2. Update your HR and travel policies. With your HR, legal, and business continuity team, review best practices for managing a pandemic. Then, using what you learned from assessing your risk, review and update your HR and travel policies. Do you have any travel restrictions, now? What circumstances would prompt you to change that stance? What if an employee is hesitant to attend a client meeting or event due to COVID-19 concerns? What precautions do you want employees to take at work to limit the spread of germs and prevent infection? When should sick employees stay home? Are they permitted (or required) to work from home if a household member is ill? Must employees notify you if they or a household member contracts the coronavirus? Do you need to report cases to local authorities? To your workforce? How and when will you identify employees who can take on new responsibilities if a colleague is unavailable? Update your policies to ensure that you are fulfilling your obligation to provide a safe and secure work environment for employees.
  3. Educate and train your managers. Once your policies are updated, train your leaders on any policy changes. Provide speaking points for anticipated questions, so they feel confident fielding front-line questions. Be sure they understand what they should (and should not) say and do. What must they do, in certain circumstances? Use your competency management system to keep a current skills inventory of their employees, in case some people need to be temporarily redeployed while colleagues are not able to work. Prepare your managers to handle emotional conversations with respect, without putting the company at risk. Identify resources (your HR team, legal advisors and/or your business continuity team) for managers and employees.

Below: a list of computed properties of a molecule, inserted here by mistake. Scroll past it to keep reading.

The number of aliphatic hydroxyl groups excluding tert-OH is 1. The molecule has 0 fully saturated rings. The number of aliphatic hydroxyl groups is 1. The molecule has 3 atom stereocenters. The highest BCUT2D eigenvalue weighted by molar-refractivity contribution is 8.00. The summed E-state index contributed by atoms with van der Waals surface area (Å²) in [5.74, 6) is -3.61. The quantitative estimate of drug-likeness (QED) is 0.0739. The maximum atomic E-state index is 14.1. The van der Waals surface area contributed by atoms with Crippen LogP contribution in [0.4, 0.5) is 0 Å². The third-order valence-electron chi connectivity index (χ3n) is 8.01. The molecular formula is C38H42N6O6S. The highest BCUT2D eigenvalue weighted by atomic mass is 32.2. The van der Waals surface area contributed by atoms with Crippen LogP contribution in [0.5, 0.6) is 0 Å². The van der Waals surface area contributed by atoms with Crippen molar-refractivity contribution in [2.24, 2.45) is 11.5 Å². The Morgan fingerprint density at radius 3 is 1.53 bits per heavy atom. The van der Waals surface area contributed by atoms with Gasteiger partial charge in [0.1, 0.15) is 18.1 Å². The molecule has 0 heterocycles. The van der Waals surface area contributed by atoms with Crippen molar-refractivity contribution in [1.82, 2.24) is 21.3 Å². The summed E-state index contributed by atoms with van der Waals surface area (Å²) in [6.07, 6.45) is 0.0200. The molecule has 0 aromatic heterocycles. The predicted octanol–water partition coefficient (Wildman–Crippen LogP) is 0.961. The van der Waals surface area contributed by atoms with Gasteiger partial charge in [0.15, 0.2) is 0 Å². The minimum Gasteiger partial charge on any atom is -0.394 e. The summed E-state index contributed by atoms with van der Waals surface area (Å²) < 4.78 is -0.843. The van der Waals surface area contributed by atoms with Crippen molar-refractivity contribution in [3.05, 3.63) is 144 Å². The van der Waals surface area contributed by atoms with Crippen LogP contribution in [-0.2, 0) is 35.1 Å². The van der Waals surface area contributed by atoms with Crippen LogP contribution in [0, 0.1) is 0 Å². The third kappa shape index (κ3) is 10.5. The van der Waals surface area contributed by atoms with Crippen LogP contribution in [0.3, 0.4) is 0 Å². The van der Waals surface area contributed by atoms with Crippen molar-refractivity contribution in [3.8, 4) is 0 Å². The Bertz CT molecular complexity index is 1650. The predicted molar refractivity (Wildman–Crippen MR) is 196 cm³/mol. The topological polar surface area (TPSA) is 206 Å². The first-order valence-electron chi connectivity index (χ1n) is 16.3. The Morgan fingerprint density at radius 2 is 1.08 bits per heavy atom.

4. Communicate your policies and plans with your workforce. Employees are already talking about this coronavirus. They will appreciate your leadership team being proactive rather than reactive, outlining policies and practices to follow in the unfolding situation. Let them know you’re monitoring the situation, planning, and ready to act if the situation changes. Employees also need to understand their rights, roles, and responsibilities to help manage a potential outbreak at work.
  5. Prepare to act quickly. The COVID-19 threat to your organization could change quickly. Identify those triggers that would prompt a change in policy or practice, so if that situation happens, you can act quickly. Prepare those who will need to act by sharing information and plans. Consider a “drill” exercise to practice difficult conversations, employee redeployment, quarantine implementations, and coordination with authorities.

If you’re wondering how to use skills management for your business continuity planning, read our Before Disaster Strikes: Building Your Crisis Management Plan From Your Skills Inventory white paper. Or contact us to discuss how WebMentor Skills can help you prepare for and manage through a measles outbreak.